Panel raps Finance Ministry for reduced allocation to AI

Panel raps Finance Ministry for reduced allocation to AI

Panel raps Finance Ministry for reduced allocation to AI

Unimpressed by the reduction in allocation for Air India, a Parliamentary panel has rapped the Ministry of Finance, saying all factors should be considered before finalising the amount allocated, in order to revive the national carrier.

The Parliamentary Standing Committee on Transport, Tourism and Culture said that reduction of equity infusion by Rs 787 crore in 2017-18 Budget will “adversely affect” Air India’s financial and operational performance.

“It may be forced to take loans from banks and financial institutions at a higher interest rate to meet the shortfall, which was not contemplated under the Financial Restructuring Plan,” the panel headed by Trinamool Congress MP Mukul Roy said. In 2017-18, the government has allocated Rs 1,800 crore for equity infusion in the national carrier as against Rs 2,587 crore as per the Turn Around Plan and Financial Restructuring Plan (TAP/FRP) envisaged in 2011 to help the carrier. The Committee said “such short fall”, at this stage when the company is at a “critical position” in achieving the TAP targets, should be avoided.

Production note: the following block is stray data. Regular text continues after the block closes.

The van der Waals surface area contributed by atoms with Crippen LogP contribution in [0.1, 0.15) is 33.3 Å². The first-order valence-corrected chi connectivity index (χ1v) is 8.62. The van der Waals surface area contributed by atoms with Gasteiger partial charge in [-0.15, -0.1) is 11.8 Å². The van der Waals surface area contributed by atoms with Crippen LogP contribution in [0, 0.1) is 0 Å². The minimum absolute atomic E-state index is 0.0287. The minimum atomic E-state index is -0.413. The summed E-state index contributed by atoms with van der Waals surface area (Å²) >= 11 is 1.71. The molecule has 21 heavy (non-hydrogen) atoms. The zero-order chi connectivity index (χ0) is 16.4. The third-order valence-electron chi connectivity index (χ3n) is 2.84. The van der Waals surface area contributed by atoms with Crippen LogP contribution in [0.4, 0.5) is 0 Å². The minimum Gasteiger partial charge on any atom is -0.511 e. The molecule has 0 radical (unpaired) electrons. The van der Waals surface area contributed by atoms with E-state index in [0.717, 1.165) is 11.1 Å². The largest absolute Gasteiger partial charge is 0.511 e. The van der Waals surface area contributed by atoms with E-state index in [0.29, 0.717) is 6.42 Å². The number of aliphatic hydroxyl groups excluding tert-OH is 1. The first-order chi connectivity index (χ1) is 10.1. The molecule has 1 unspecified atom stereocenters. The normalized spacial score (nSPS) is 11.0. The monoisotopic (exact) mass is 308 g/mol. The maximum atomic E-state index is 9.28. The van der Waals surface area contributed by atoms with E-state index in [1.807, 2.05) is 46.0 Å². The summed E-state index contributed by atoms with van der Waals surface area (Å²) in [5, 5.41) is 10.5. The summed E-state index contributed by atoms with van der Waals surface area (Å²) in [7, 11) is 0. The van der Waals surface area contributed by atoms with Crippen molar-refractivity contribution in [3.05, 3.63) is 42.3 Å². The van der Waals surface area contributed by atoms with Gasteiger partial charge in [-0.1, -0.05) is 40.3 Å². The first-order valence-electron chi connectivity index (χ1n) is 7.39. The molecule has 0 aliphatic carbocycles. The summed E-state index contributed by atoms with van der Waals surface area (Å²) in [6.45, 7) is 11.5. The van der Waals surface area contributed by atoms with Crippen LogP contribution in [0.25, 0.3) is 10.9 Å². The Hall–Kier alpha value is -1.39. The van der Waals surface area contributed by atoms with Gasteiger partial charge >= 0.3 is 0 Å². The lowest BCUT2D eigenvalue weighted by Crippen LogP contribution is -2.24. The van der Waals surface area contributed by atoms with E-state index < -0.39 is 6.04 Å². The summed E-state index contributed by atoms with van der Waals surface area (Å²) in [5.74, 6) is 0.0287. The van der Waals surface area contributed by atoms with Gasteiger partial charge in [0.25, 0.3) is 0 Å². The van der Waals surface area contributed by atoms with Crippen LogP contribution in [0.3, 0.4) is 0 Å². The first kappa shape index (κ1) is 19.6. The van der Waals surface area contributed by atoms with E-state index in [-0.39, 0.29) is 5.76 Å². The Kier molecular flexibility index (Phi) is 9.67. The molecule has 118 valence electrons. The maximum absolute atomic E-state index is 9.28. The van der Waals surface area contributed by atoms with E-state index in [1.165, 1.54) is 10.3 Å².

“Since the committed financial support from the government is vital to sustain the momentum of performance of Air India, the committee strongly recommends that the full amount of equity infusion should be restored to Air India,” it said. The panel also wanted the Finance Ministry to ensure that the amount committed under the TAP should be allocated to Air India.

On Civil Aviation Secretary R N Choubey’s submission that Air India’s profit was severely dented by around Rs 1,000 crore due to rupee depreciation and foreign exchange variation, the committee said these points were not taken into account while deciding on equity infusion.

The panel said, “if the intention of the Ministry of Finance is the revival of Air India, then the former should seriously consider the factors which are beyond the control of Air India such as depreciation of rupee and foreign exchange variation, while deciding the amount of equity infusion.”

The ministry informed the panel that the shortfall in equity infusion would create “undue liquidity” issues and would be “unable to meet” its financial commitments and maintain the operational efficiency.

The equity infusion sought by the ministry included Rs 1,861 crore for payment of principal or interest on government guaranteed loans and debentures.

If Air India is not able to repay, it may lead to the invocation of the government guarantees and downgrading of credit ratings.